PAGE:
Stamp Collectors Against Dodgy Sellers
September 9, 2002:
eBay has made "a valid agreement" which endorses "Ask the Appraiser" [ATA] as "their provider of online appraisal services for the community," according to a post by entrepreneur Richard Rotman on the Trust and Safety Board. (See the thread entitled "Has Enron's Fastow Moved to eBay?"
ATA's services are advertised in this eBay store listing in the Stamps - US - 19th Century - Used category, and in thumbnail links on several category pages, including Antiques, Art, Collectibles, Sports Memorabilia, and Stamps.
ATA is a service of collectingchannel.com, part of a cluster of related entities including Rotman's sports memorabilia business, PAID.com, Sales On Line Direct Inc., and the Association of Online Appraisers.
According to ATA's website, which Rotman describes as "a co-branded site designed specifically for eBay and [that] was approved by eBay," purchasers of their services can send pictures to their online appraisers and receive a "certificate" attesting to the quality and market value of their items. (To see an example, go to this link and click on "Certificate Sample!".)
ATA's only current appraiser for stamps is Dave Cunningham, of Connecticut. According to his bio, he was a stamp dealer at one time and has been "called upon to value and appraise many strange and unusual collectibles."
ATA's special relationship with eBay dates to May, 2002, according to this press release from Sales On Line Direct. Most users of the stamp category have been unaware of ATA's status as eBay's official appraiser, and have not previously heard the name of Dave Cunningham.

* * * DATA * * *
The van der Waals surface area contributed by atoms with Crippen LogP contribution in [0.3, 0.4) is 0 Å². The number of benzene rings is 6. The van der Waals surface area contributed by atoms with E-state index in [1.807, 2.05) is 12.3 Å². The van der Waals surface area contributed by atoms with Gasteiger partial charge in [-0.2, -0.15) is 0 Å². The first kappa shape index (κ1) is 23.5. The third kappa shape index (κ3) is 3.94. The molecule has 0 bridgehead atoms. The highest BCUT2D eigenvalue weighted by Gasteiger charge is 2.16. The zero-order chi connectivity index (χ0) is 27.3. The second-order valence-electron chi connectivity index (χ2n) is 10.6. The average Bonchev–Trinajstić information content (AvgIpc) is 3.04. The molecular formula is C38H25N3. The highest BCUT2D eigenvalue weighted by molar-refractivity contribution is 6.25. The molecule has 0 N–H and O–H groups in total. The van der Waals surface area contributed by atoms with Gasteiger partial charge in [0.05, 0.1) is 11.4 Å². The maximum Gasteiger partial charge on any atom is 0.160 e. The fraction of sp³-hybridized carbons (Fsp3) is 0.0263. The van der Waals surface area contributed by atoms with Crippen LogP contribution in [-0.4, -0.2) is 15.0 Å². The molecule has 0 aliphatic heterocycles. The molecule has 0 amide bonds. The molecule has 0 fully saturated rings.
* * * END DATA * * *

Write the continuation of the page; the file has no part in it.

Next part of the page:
The listing had aroused discussion because in its original form it violated eBay rules by directing users NOT to use the 'Buy it Now' feature, but to go to the ATA site and deal with them directly - an apparent case of fee avoidance. This has since been corrected.
Users also noted that the board of the Association of Online Appraisers as listed on their site includes Andrew Coleman, identified as Director of Vertical Marketing for eBay. Some asked if this raised conflict of interest issues. However, it is not clear whether Coleman (who was previously manager of the stamp category) is still with eBay, or how recent the information on the AOA site really is.
Some were also skeptical about whether ATA actually has the relationship with eBay that Rotman claimed, pointing out that it was apparently not referenced in any press release issued by eBay.
Aside from these issues, stamp collectors have reason to be skeptical of whether any 'certificate' purporting to establish a market valuation for any stamp on the basis of scans alone can possibly be reliable.
Language on the ATA site suggests that they will sidestep issues of authentication (establishing the identity and condition of a stamp) and confine themselves to appraisal, that is, of establishing a market value on the assumption that the stamp is what it appears to be in the picture. But this might amount to no more than looking up the stamp in a Scott Catalog. Certainly authentication is a much more difficult problem than appraising a previously authenticated stamp. "Appraisal" separated from "authentication" may not be a useful service for stamp collectors and traders.
Some may recall that the last attempt to produce "internet certs" was associated with the now-infamous "schuylerac", now a leading participant in the Saratoga fake operation. (See this 1999 article in Linn's Stamp News for a report on the "certs" issued by the "Standard Internet Grading and Certification Committee.") But at least the "SIGCC certs" were produced by people who had access to the actual stamps!
scads.org would welcome information from anyone who has actually obtained or attempted to obtain an appraisal of a stamp or cover through ATA.